In June of 2017, the New York State legislature passed bipartisan legislation lifting the $3.5 million net worth cap on certified MWBEs. The bill received widespread support from the MWBE community, who lauded it as a step forward in helping women and minorities build capacity and win larger and more lucrative bids. But the law was unexpectedly vetoed by Gov. Andrew Cuomo, who said the law contained “several fundamental flaws that make the bill legally specious and practically unenforceable.” Brooklyn Assemblywoman Rodneyse Bichotte, who chairs the Oversight of Minority-and Women-Owned Business Enterprises Subcommittee, called Cuomo’s actions “deeply troubling” and vowed to continue the fight to remove the personal net worth cap.
Why a Personal Net Worth Cap?
New York State law codifies the eligibility criteria for MWBEs, which include the requirement that the business be owned, operated and under the control of a woman or a member of an ethnic minority. Additionally, it limits certification to business entities owned by individuals whose personal net worth does not exceed $3.5 million. The law allows the business owner(s) to exclude the value of their primary residence or the mortgage on that residence, the ownership interest in the business, and up to $500,000 equity in a qualified retirement savings plan. The New York state law mirrors the United States Department of Transportation Disadvantaged Business Enterprise (DBE) certification requirements, which also impose a personal net worth cap.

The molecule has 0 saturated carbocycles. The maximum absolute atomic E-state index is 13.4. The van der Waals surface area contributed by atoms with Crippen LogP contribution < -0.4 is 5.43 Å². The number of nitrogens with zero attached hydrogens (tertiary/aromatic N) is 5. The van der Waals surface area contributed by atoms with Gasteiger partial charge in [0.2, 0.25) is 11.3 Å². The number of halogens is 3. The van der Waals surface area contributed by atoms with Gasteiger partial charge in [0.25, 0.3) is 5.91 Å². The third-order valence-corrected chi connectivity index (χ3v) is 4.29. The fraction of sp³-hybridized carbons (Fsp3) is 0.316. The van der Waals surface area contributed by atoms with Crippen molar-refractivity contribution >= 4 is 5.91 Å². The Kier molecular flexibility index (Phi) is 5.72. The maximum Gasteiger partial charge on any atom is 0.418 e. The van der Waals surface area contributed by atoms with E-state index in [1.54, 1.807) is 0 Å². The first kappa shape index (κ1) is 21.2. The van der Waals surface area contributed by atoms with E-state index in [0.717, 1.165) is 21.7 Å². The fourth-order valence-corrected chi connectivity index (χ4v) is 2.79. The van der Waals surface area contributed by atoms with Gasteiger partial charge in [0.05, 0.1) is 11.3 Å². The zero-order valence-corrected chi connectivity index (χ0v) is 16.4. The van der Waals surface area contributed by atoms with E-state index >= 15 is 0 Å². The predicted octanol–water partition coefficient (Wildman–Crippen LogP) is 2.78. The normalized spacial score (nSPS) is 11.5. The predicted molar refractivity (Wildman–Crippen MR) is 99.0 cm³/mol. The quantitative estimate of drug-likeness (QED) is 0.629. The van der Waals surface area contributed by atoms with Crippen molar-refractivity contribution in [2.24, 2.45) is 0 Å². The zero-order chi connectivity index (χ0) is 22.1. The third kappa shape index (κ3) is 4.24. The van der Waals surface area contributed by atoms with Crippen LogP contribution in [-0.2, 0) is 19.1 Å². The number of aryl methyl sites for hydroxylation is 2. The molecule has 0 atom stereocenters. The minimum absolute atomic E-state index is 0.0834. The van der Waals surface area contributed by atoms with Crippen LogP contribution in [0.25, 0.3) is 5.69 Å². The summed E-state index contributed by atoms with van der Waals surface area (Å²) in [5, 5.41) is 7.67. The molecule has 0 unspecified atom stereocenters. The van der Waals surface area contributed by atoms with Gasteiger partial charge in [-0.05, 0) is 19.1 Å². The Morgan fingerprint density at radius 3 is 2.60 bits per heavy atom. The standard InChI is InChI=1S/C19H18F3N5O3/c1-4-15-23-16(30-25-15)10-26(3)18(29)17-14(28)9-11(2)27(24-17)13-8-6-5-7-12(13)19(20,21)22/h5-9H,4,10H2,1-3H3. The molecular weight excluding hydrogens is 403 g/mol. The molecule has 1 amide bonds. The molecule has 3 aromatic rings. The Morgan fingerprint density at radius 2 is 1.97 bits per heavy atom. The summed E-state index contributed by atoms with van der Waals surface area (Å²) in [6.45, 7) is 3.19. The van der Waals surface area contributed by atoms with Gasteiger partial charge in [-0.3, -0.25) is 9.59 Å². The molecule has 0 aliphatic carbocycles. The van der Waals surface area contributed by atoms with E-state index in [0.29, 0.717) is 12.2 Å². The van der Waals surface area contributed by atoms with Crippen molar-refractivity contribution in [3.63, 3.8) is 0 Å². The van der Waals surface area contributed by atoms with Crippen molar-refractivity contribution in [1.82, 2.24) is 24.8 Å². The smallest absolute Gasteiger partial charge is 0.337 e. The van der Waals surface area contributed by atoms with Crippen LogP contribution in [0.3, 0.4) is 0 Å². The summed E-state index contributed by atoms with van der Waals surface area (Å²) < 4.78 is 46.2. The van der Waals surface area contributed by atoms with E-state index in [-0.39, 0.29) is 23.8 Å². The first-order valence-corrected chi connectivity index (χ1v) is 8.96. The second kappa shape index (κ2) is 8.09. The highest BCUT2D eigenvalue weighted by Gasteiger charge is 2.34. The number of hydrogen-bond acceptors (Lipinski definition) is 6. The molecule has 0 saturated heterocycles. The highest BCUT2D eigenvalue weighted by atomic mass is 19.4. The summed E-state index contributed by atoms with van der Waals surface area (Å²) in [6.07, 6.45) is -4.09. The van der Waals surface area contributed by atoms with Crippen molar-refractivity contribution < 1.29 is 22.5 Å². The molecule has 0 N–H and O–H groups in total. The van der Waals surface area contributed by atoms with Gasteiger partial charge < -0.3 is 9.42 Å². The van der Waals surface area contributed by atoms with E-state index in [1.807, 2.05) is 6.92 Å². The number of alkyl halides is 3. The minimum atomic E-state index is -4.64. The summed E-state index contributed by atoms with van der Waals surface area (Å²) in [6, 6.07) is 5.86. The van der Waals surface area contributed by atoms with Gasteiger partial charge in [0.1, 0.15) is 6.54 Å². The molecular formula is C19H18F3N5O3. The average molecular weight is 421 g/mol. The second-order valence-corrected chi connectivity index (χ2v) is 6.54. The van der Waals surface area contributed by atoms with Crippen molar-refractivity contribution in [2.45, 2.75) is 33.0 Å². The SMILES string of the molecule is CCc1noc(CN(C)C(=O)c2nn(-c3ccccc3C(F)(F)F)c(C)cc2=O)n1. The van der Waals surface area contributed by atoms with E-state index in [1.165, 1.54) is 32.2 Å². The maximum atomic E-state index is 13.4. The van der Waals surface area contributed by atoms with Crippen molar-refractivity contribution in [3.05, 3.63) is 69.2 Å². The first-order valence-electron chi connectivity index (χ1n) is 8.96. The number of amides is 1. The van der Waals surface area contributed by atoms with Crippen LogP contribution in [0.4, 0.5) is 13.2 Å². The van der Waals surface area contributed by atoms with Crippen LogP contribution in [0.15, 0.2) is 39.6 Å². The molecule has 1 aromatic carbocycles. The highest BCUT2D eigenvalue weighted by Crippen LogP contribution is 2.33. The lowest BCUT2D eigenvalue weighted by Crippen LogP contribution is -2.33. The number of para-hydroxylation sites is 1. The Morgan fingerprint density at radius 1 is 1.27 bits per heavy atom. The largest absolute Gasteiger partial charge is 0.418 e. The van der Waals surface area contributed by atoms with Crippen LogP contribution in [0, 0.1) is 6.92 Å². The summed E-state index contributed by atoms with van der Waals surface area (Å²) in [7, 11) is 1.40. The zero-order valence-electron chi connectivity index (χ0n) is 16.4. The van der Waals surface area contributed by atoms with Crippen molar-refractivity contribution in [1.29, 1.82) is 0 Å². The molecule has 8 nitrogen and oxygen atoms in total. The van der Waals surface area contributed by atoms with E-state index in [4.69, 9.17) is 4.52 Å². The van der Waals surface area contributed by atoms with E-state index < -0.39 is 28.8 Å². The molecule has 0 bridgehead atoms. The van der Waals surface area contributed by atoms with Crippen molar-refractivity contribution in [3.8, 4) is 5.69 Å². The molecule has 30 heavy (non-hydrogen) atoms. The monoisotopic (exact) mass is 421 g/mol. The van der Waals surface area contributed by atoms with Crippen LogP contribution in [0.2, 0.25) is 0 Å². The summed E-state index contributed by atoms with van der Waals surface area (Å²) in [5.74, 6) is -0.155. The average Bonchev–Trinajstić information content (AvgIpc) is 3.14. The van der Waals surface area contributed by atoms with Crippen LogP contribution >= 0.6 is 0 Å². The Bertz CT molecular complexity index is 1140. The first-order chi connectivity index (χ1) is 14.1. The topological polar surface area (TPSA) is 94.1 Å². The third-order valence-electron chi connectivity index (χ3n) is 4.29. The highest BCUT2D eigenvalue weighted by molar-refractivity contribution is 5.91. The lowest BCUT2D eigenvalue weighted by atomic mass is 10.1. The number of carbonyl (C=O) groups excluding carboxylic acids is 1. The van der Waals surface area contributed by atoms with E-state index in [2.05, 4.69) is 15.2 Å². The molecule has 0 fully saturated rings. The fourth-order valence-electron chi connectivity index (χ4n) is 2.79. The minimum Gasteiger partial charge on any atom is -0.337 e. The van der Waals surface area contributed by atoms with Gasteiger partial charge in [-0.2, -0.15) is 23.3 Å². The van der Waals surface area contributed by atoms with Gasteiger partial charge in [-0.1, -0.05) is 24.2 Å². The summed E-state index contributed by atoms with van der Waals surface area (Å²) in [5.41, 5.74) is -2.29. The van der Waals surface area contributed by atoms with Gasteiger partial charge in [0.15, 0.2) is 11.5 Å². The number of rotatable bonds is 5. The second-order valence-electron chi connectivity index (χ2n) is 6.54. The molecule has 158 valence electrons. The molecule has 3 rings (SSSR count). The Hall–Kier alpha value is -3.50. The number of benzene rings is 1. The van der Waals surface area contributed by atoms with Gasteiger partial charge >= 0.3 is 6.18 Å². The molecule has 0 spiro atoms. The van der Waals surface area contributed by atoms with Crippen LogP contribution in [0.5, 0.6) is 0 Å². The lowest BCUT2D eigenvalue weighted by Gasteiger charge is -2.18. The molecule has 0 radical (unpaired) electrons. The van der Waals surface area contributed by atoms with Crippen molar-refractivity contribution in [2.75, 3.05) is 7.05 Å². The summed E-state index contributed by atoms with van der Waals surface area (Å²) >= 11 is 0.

The theory behind restricting MWBE certification to individuals with limited assets is, on the surface, a sound one. Both the federal disadvantaged business enterprise program and MWBE programs across the country seek to level the playing field for socially and economically disadvantaged business owners, specifically women and ethnic minorities. And one way to ensure that certified business owners are truly disadvantaged is to put a cap on how much wealth they own. The cap also satisfies the constitutional requirement that programs targeting disadvantaged minorities are “narrowly tailored to remedy prior discrimination,” Cuomo said.
But, according to Assemblywoman Bichotte and other opponents of the personal net worth cap, it has been shown to actually harm MWBEs by restricting their access to capital and bonds. “In turn, this lack of access to capital leaves many MWBEs in a space where they are found too small to win contracts …” Bichotte said in 2018. Further, if a MWBE does win a large contract, it runs the risk of losing its certification if the projects bumps the business owner’s net worth above the cap.
Is A Disparity Study Enough?
Yet another argument voiced by opponents of the personal net worth cap is the fact that New York is one of only two states with MWBE programs that has completed a disparity study. (In fact, New York has completed two.) And while the latest study showed significant improvements, it still concluded that MWBE participation in state contracts is still far from where it should be. For example, MWBEs make up about 54 percent of prime contractors and subcontractors within the state. But MWBE participation as prime contractors ranged from 33 percent in non-construction services to a dismal 14 percent in construction related services. Subcontractor participation was 29 percent in construction-related services and 23 percent in non-construction services.
Thus, the state’s own data seems to indicate that the personal net worth cap is both unnecessary and redundant and, quite probably, harmful to MWBEs.
Meanwhile, the latest New York State budget reauthorized the state’s MWBE law only through 2019. So it seems the debate about how best to serve the state’s woman and minority-owned business owners will continue for some time.
About The Carmoon Group
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